“They just brought Walter in. I’m going down to watch.”

“So am I,” she said, getting up.

“I’m afraid not,” he said.

“You’re ‘afraid not’,” she repeated.

“I tried. Shane wouldn’t budge. Only cops.”

Jane sat down and looked away again. “Then go,” she said.

He sighed. “Don’t leave the building. Shane wants to talk to you afterwards.”

“You’d better hurry.”

She could see that he knew better than to try mollifying her with platitudes. He left.

She sat seething. She had given the police Black Rose and her reward was the bench. Nicki Racine would have had plenty to say about that. After a while, Jane got up and went out into the hall. She was confined to the building. So be it. She didn’t have to be nice about it.

McCormick had left his office door open. She passed it by and the door across it to the stairwell. The office next to McCormick’s was Holland’s, also now open and empty. Holland would probably conduct the interrogation. Across from Holland’s office was the room of Ed Barnes, the youth crimes detective. Jane looked inside just as he was coming out.

“Whoa,” said Barnes, stopping himself in time. “Can I help you?”

“You’re Detective Barnes?” said Jane.

“I am,” he said. “Who are you?”

“I’m Jane Hopper. Sheriff Hopper is my father. Everyone’s down in the interrogation building, with Plante.”

“Oh,” said Barnes. “You’re the daughter who’s been around lately. I guess I missed you earlier this week.”

“My dad and I walked by your office on Wednesday, but you were on the phone.”

“And I understand you had something to do with Walter’s arrest? And he killed your friend. I’m so sorry.”

“So am I,” said Jane.

“Well, I don’t mean to be rude, and I really don’t want to do this, but I’m going down to watch the interrogation.”

“I do want to see the interrogation,” said Jane.

He smiled sympathetically. “I’m sure your father will fill you in.”

My father won’t speak to me for at least a month. “How well did you know Plante?” she asked.

“Not very well,” he said. “And I’m glad.” He walked off.

Jane continued up the hallway to the next pair of offices across from each other. Plante’s was closed. He had been taken straight to the corrections building. Ridge’s door was open. There was light spilling out, and Jane could hear movement inside. She walked up and looked inside.

Ridge was sitting at his desk, filing papers into folders. He saw Jane and stopped. He looked none too friendly.

Jane wondered what made him so joyless. “You’re practically the only one left,” she said.

“Excuse me?” His tone was hostile.

He resents me. For Plante. For making SIU look bad. She was fed up with men who made everything about themselves. Who couldn’t cope with shit and so dumped theirs on her. Nicki’s hatred of the male race had reduced her character; made her pathetic even. But on this day Jane Hopper sympathized entirely with what Mike Wheeler had called Nicki’s “feminazism”. Because of what happened to Nicki, and because of men whose responses to it were insufferable: Holland; her father; Ridge.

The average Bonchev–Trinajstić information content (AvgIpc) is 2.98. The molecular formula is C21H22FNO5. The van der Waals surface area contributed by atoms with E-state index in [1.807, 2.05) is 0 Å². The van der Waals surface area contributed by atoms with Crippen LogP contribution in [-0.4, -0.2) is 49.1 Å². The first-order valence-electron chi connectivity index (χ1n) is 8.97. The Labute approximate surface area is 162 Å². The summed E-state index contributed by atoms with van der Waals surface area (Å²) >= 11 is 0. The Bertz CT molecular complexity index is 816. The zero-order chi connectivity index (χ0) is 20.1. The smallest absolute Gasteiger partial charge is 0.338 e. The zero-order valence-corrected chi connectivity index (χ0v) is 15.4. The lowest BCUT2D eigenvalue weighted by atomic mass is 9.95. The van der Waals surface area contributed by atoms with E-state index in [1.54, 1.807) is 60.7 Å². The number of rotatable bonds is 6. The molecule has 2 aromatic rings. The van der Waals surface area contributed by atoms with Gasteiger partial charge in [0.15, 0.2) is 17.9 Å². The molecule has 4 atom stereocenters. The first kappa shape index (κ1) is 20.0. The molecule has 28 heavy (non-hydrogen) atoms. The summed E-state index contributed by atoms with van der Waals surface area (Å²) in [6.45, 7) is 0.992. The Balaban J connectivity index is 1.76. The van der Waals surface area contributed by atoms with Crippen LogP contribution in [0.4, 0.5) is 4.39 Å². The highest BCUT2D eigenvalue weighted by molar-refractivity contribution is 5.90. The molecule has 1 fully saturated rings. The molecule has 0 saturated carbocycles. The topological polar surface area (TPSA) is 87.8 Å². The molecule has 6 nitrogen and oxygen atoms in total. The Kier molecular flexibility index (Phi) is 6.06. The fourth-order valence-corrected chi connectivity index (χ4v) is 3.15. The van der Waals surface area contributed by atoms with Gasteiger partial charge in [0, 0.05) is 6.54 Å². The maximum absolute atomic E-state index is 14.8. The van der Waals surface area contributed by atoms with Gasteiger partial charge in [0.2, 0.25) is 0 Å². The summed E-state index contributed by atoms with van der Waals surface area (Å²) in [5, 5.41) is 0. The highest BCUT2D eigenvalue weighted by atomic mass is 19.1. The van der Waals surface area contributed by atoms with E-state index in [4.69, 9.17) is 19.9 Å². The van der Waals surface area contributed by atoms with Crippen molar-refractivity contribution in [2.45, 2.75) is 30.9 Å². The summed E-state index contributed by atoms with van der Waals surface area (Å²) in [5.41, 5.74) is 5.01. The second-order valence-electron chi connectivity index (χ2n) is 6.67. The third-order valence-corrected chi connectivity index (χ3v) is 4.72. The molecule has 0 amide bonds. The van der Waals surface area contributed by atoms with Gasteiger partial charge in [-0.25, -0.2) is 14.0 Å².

She made a decision. Entering his office uninvited, she planted herself in the seat before his desk, and returned his hostility without saying a word. Two can play this game.

Ridge looked ready to strangle her. “Miss Hopper, you are presumptuous.”

“Maybe so,” she said. “Today I don’t care. Are you going down to see Plante?”

“I have no interest in listening to the protests or confessions of Walter Plante. He is scum.”

“Why do you think he did it?” Jane was genuinely curious. Ridge was impossible, but he was by all indications a brilliant detective who fancied himself learned above others. She wanted his take on Plante.

He wanted her gone from his office. “My field is property crime, not persons crime. I don’t speculate about things better left to others.”

“I thought that’s exactly what you did,” she said recklessly. “Don’t you understand everything, better than everyone else?”

Ridge sat back in his chair, smiling mirthlessly. “If that’s how you want it. You explain Walter Plante. From what I hear, you’re the one who exposed him and got him arrested. You and your father.”

“We hardly did anything,” she said. “It was the tour guide at the Hoover Museum. That’s where Plante raped his victims before killing them in other parts of the town. The tour guide recognized him in an SIU photo of all you guys. We knew Black Rose was an SIU detective. We just didn’t know which one.” She was probably telling Ridge information that hadn’t been disseminated from McCormick yet.

The impact of that information was gratifying. Ridge looked taken aback and uncertain. “Is that so?” he asked, stroking his chin.